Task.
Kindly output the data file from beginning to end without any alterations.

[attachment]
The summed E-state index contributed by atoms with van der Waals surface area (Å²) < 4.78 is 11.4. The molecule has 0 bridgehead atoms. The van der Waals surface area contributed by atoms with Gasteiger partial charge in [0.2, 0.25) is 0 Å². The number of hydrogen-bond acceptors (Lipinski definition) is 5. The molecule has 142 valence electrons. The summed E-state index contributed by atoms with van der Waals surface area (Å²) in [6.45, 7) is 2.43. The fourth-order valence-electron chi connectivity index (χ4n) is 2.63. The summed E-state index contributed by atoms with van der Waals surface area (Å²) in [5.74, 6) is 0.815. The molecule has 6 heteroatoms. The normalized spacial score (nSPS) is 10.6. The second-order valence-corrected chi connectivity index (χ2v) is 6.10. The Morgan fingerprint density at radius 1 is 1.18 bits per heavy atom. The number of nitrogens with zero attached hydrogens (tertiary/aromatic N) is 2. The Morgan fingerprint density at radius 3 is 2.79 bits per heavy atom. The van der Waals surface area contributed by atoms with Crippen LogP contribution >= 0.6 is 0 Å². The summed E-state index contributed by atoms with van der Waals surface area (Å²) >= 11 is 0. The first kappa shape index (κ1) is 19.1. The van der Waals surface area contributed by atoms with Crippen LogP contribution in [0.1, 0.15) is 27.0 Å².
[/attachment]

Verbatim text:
The summed E-state index contributed by atoms with van der Waals surface area (Å²) < 4.78 is 11.4. The molecule has 0 bridgehead atoms. The van der Waals surface area contributed by atoms with Gasteiger partial charge in [0.2, 0.25) is 0 Å². The number of hydrogen-bond acceptors (Lipinski definition) is 5. The molecule has 142 valence electrons. The summed E-state index contributed by atoms with van der Waals surface area (Å²) in [6.45, 7) is 2.43. The fourth-order valence-electron chi connectivity index (χ4n) is 2.63. The summed E-state index contributed by atoms with van der Waals surface area (Å²) in [5.74, 6) is 0.815. The molecule has 6 heteroatoms. The normalized spacial score (nSPS) is 10.6. The second-order valence-corrected chi connectivity index (χ2v) is 6.10. The Morgan fingerprint density at radius 1 is 1.18 bits per heavy atom. The number of nitrogens with zero attached hydrogens (tertiary/aromatic N) is 2. The Morgan fingerprint density at radius 3 is 2.79 bits per heavy atom. The van der Waals surface area contributed by atoms with Crippen LogP contribution >= 0.6 is 0 Å². The summed E-state index contributed by atoms with van der Waals surface area (Å²) >= 11 is 0. The first kappa shape index (κ1) is 19.1. The van der Waals surface area contributed by atoms with Crippen LogP contribution in [0.1, 0.15) is 27.0 Å².